All this talk of "these illegals" seems to overlook that the people in question are, foremost and in fact exclusively, people. I wouldn't be hopeful of worthy lawmaking by people who see their fellows in those kinds of degraded terms. I presume that if, say, your suburb was blown up by a cyclone, you wouldn't accept food, clothing, or shelter from anyone in the next town, the rest of your state, the country, or – heaven forfend – the whole world. Some of those who offer humane support may not be your "my legals," and you wouldn't want to be a hypocrite.

      Of course, we all, already, share much with neigbours near and far. Not always appreciatively, clearly.

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    19. Ken Alderton

      PhD student, former CEO

      In reply to Leigh Burrell

      Again you do not provide even a single example of the “number of references” that you claim show that refugees are arrested and detained. What you do is to demonstrate your ignorance of how the Indonesian legal system handles refugees.

      Before you quote one of these references you should read it carefully. If it mentions “rumah dentensi” then you best be aware that under extreme pressure from Australia the Indonesian government introduced UU 6/2011 partly to change the practice of allowing refugees…

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    20. Leigh Burrell

      Trophy hunter

      In reply to Peter Monaghan

      "I presume that if, say, your suburb was blown up by a cyclone, you wouldn't accept food, clothing, or shelter from anyone in the next town, the rest of your state, the country, or – heaven forfend – the whole world."

      I would welcome temporary assistance and have myself offered it freely to others in an emergency. What I would not ask for is permanent ownership of a portion of their home.

      I do agree that the question of illegal, irregular or lawful, both here and in transit countries, is not the most important one.

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    21. Ken Alderton

      PhD student, former CEO

      In reply to Peter Monaghan

      But this is exactly what the people and political parties promoting the idea of "illegal refugees" want to achieve. They want the public to consider asylum seekers as criminals and therefore they can be treated as degraded people.

      But when they are confronted with the consequences of their campaign their refrain is the inevitable " We can't be held responsible for people who misunderstand our message"

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    22. Leigh Burrell

      Trophy hunter

      In reply to Ken Alderton

      "The passage of the law against people smuggling has nothing to do with the legality of refugees"

      I never said it did. I said it was worth noting. Why? You've answered that yourself. The act of organising and facilitating the movement of these people through Indonesia to other countries is illegal.

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    23. Peter Monaghan

      Self-employed

      In reply to Leigh Burrell

      Their home may be their home, but the fortunate part of the world i which you are fortunate to live is not "yours."

      Plus, I don't imagine that you'd think it appropriate if, in an emergency (such as refugees suffer), your neighbour's idea of "putting you up," temporarily but indefinitely, meant confining you in the middle of a desert behind razor wire, separated from your family, and from your children while they are abused after being thrown into adult quarters with inadequate protection…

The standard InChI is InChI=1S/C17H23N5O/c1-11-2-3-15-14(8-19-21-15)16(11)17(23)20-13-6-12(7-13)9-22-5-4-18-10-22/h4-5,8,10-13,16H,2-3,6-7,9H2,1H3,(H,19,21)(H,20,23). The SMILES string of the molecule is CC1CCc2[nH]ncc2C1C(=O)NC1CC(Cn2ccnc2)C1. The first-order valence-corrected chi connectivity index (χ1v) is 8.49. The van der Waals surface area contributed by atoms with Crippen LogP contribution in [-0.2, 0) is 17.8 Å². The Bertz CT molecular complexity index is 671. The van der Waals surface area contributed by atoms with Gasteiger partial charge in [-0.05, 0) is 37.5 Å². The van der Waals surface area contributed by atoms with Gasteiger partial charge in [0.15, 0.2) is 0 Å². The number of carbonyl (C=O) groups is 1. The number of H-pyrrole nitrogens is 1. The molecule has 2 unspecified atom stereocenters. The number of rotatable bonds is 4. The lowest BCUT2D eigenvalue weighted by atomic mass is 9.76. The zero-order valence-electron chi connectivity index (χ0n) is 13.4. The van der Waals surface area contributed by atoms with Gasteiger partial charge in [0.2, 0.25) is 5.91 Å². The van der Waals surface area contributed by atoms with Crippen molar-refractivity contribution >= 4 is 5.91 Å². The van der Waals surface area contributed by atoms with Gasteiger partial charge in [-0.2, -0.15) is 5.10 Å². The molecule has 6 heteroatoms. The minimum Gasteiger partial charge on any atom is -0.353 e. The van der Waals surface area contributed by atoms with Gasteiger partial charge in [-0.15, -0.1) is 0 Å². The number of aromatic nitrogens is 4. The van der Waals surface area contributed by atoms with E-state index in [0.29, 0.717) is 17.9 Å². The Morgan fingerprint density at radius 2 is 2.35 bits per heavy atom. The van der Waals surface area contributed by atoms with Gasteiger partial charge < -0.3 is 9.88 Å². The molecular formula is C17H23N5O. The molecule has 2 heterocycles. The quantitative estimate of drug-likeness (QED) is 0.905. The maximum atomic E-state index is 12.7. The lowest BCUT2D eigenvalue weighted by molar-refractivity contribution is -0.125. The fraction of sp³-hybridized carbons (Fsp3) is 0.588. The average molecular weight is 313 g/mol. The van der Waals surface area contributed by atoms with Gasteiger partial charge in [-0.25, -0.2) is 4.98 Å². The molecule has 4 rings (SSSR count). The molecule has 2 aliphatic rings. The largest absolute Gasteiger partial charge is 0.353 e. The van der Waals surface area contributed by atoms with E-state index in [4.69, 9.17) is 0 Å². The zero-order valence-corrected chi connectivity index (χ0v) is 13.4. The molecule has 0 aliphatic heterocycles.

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    24. Leigh Burrell

      Trophy hunter

      In reply to Ken Alderton

      "They want the public to consider asylum seekers as criminals and therefore they can be treated as degraded people."

      Nothing prevents them being both. Like Greg, you're conflating the issues of the legality of their movement through transit countries and their right to claim asylum here. They're separate considerations in different jurisdictions.

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    25. Ken Alderton

      PhD student, former CEO

      In reply to Leigh Burrell

      The act of organising and facilitating the movement of people into Australia is illegal under the Migration Act.

      The act of moving into Australia to seek asylum is not illegal under the Migration Act.

      Can you see the difference?

      The Act says that one party, the smuggler, is committing an illegal act but the other party, the asylum seeker is not.

      Well it is the same in Indonesia.

      You have consistanly said "They", that is the refugees, are illegal. Are you now changing your tune?

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    26. Leigh Burrell

      Trophy hunter

      In reply to Ken Alderton

      No, not changing my tune at all. It's a separate matter as you note. Why assume I meant it otherwise?

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    27. Leigh Burrell

      Trophy hunter

      In reply to Leigh Burrell

      I have to wonder what you're trying to achieve here. A discussion of the legality of this organised migration without mention of the legality of the organisation process would be conspicuously incomplete and unrepresentative of the reality of what is occurring.

      In the context of an attempt to portray the entire process as unquestionably legal, it borders on dishonest.

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    28. Ken Alderton

      PhD student, former CEO

      In reply to Leigh Burrell

      If this is directeeat my comments then you best read the last one again. It starts:

      "The act of organising and facilitating the movement of people into Australia is illegal under the Migration Act".